Great Depression and World War II (1929-1945) Era 8

Teaching Labor's Story

Great Depression and World War II (1929-1945) Era 8

Overviews: Historical Context


Coming soon

8.1 UAW-CIO song, 1942

This song is about the struggles by auto workers to organize a union and their patriotic pride as both producers for and soldiers in the American war effort during World War II. It equates unionism with patriotism. 

8.2 Blank Pay Days, 1933

This document is excerpted from an article written by a Chicago school teacher about how the Great Depression was affecting her work and personal life; published 1933 in The Saturday Evening Post.

8.3 Spasmodic Diary of a Chicago School Teacher, 1933

An excerpt from a published selection of a diary that belonged to an anonymous Chicago public school teacher, which was published in The Atlantic Monthly in November 1933.

8.4 Memorial Day Massacre, 1937

An eyewitness narration of unedited newsreel footage of the 1937 Memorial Day Massacre in Chicago, Illinois when steel unionists and their supporters were met with police violence on their way to demand the right to set up a mass picket in front of Republic Steel.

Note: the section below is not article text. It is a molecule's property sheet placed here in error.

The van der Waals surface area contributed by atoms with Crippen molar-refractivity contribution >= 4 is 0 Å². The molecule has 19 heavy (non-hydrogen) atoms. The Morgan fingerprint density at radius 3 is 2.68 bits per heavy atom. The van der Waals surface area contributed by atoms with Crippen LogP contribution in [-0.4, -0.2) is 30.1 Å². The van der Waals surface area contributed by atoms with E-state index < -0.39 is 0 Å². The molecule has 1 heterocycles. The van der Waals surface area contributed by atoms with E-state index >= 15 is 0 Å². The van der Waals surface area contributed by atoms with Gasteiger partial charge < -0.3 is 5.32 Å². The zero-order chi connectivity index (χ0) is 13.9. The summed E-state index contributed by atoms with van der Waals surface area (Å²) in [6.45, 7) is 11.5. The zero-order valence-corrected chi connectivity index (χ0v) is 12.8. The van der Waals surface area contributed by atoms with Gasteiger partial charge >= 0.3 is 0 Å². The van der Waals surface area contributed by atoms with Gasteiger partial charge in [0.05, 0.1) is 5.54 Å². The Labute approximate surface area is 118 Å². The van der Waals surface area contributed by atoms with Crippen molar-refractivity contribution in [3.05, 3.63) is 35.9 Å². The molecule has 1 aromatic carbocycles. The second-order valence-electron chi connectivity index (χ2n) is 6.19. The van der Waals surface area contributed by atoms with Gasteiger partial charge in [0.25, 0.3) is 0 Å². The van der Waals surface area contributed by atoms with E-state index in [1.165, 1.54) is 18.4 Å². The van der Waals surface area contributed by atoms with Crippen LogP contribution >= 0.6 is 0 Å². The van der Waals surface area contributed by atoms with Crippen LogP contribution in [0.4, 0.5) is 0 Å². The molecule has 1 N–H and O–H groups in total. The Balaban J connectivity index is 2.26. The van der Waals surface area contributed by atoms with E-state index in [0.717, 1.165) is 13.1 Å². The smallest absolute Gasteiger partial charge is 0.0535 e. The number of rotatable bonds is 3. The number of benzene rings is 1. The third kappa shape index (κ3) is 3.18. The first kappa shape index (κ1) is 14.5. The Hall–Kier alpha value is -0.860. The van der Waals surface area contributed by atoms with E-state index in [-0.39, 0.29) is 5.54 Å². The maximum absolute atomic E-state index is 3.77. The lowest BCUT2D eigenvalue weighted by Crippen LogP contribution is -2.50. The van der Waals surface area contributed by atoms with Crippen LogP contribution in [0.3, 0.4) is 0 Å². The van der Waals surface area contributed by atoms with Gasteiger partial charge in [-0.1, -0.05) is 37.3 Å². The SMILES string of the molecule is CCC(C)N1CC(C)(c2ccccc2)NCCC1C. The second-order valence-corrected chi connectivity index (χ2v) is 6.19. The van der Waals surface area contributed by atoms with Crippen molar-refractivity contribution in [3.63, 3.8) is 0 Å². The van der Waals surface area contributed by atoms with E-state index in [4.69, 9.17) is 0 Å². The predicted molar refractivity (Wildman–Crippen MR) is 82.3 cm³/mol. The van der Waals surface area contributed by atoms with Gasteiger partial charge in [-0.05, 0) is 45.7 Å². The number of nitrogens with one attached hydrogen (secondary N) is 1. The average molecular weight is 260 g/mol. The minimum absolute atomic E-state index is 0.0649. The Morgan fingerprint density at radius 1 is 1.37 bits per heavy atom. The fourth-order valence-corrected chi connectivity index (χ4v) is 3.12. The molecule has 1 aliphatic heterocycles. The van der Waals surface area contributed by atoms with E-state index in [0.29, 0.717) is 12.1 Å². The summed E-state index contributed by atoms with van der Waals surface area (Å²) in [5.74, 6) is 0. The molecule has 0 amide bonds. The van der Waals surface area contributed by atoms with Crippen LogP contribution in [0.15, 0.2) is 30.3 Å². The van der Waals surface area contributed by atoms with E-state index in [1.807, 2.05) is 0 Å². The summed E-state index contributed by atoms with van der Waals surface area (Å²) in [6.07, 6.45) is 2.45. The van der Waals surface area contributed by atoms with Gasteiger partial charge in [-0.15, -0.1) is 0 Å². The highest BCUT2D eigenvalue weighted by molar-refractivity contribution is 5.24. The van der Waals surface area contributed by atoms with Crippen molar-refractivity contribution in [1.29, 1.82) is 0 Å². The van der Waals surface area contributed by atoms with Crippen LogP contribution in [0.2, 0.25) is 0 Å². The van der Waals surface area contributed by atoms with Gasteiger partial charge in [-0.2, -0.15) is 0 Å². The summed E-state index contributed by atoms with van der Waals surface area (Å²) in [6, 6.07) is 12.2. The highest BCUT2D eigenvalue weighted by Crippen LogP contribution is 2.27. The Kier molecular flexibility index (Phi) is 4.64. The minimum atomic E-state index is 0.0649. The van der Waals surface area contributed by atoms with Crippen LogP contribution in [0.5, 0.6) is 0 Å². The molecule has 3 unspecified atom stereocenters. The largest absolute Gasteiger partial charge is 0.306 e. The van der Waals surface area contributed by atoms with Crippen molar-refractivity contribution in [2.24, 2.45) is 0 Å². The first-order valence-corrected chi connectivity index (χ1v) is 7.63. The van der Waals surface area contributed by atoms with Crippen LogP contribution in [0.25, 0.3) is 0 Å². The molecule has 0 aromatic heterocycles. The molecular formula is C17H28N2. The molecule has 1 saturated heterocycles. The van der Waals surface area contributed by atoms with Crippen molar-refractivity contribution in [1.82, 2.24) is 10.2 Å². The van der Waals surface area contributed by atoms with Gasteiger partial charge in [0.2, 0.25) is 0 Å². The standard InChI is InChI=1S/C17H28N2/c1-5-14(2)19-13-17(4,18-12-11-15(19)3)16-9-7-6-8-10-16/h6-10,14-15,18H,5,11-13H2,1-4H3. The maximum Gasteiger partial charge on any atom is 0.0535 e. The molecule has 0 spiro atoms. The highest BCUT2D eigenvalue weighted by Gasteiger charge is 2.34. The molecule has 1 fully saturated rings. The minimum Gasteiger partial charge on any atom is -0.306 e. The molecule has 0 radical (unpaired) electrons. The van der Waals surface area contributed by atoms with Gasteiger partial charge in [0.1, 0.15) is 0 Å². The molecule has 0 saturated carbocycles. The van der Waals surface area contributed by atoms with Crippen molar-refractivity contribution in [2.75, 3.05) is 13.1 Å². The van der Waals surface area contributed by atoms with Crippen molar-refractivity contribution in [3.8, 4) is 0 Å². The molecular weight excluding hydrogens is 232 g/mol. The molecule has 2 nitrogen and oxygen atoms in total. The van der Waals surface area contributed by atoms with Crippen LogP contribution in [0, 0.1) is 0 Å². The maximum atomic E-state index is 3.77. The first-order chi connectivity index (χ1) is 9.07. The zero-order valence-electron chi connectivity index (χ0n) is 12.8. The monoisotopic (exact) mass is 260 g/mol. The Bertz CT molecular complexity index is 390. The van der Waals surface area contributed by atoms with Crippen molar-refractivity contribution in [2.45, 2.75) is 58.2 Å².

8.5 Murder of Frank Hanes, 1939

These three letters describe the murder of an African American farm worker named Frank Hanes by Mississippi plantation owner Tom Alexander. Bernice Wims wrote to the U.S. attorney general to request an investigation, but the federal government refused to act.

8.6 Charles Houston, Scottsboro Case, Revisited, 1939

Charles Houston delivered this speech to an International Labor Defense conference on July 8th, 1939. His “Special Paper on…Educational Equality” speech draws a connection between labor, civil rights, and education. Houston specifically links the Scottsboro Case to labor control.

8.7 The Soup Song ca. 1930

“The Soup Song” uses humor and sarcasm to convey workers’ experiences and attitudes during the Great Depression.  As a widely popular participatory song, it was an effective tool for labor organizing.

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